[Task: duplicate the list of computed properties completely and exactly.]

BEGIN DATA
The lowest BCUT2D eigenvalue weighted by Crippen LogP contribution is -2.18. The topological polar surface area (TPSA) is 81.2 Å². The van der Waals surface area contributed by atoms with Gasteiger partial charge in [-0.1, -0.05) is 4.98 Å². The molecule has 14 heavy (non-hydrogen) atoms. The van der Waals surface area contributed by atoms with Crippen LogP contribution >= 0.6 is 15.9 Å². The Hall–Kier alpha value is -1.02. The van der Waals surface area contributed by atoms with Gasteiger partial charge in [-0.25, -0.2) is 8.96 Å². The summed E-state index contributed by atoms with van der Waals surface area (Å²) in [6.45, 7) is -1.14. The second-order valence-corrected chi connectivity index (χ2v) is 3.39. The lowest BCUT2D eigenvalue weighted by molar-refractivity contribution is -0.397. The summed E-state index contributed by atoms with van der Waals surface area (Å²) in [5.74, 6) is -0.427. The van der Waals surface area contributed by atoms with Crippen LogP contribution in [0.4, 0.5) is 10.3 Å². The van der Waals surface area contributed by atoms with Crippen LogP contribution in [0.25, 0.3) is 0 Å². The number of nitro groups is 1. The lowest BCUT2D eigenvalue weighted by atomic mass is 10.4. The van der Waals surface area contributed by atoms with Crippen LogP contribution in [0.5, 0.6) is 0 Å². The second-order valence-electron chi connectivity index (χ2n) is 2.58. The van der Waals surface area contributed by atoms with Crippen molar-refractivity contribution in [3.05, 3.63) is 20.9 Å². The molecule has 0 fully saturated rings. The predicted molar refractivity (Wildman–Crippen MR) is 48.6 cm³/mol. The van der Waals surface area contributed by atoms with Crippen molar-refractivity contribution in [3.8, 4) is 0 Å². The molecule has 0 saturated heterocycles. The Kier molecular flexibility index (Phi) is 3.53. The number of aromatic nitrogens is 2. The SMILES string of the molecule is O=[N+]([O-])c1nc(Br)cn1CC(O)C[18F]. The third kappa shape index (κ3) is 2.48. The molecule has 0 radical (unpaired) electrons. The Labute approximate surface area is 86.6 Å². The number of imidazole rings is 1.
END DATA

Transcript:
The lowest BCUT2D eigenvalue weighted by Crippen LogP contribution is -2.18. The topological polar surface area (TPSA) is 81.2 Å². The van der Waals surface area contributed by atoms with Gasteiger partial charge in [-0.1, -0.05) is 4.98 Å². The molecule has 14 heavy (non-hydrogen) atoms. The van der Waals surface area contributed by atoms with Crippen LogP contribution >= 0.6 is 15.9 Å². The Hall–Kier alpha value is -1.02. The van der Waals surface area contributed by atoms with Gasteiger partial charge in [-0.25, -0.2) is 8.96 Å². The summed E-state index contributed by atoms with van der Waals surface area (Å²) in [6.45, 7) is -1.14. The second-order valence-corrected chi connectivity index (χ2v) is 3.39. The lowest BCUT2D eigenvalue weighted by molar-refractivity contribution is -0.397. The summed E-state index contributed by atoms with van der Waals surface area (Å²) in [5.74, 6) is -0.427. The van der Waals surface area contributed by atoms with Crippen LogP contribution in [0.4, 0.5) is 10.3 Å². The van der Waals surface area contributed by atoms with Crippen LogP contribution in [0.25, 0.3) is 0 Å². The number of nitro groups is 1. The lowest BCUT2D eigenvalue weighted by atomic mass is 10.4. The van der Waals surface area contributed by atoms with Crippen LogP contribution in [0.5, 0.6) is 0 Å². The second-order valence-electron chi connectivity index (χ2n) is 2.58. The van der Waals surface area contributed by atoms with Crippen molar-refractivity contribution in [3.05, 3.63) is 20.9 Å². The molecule has 0 fully saturated rings. The predicted molar refractivity (Wildman–Crippen MR) is 48.6 cm³/mol. The van der Waals surface area contributed by atoms with Crippen molar-refractivity contribution in [3.8, 4) is 0 Å². The molecule has 0 saturated heterocycles. The Kier molecular flexibility index (Phi) is 3.53. The number of aromatic nitrogens is 2. The SMILES string of the molecule is O=[N+]([O-])c1nc(Br)cn1CC(O)C[18F]. The third kappa shape index (κ3) is 2.48. The molecule has 0 radical (unpaired) electrons. The Labute approximate surface area is 86.6 Å². The number of imidazole rings is 1.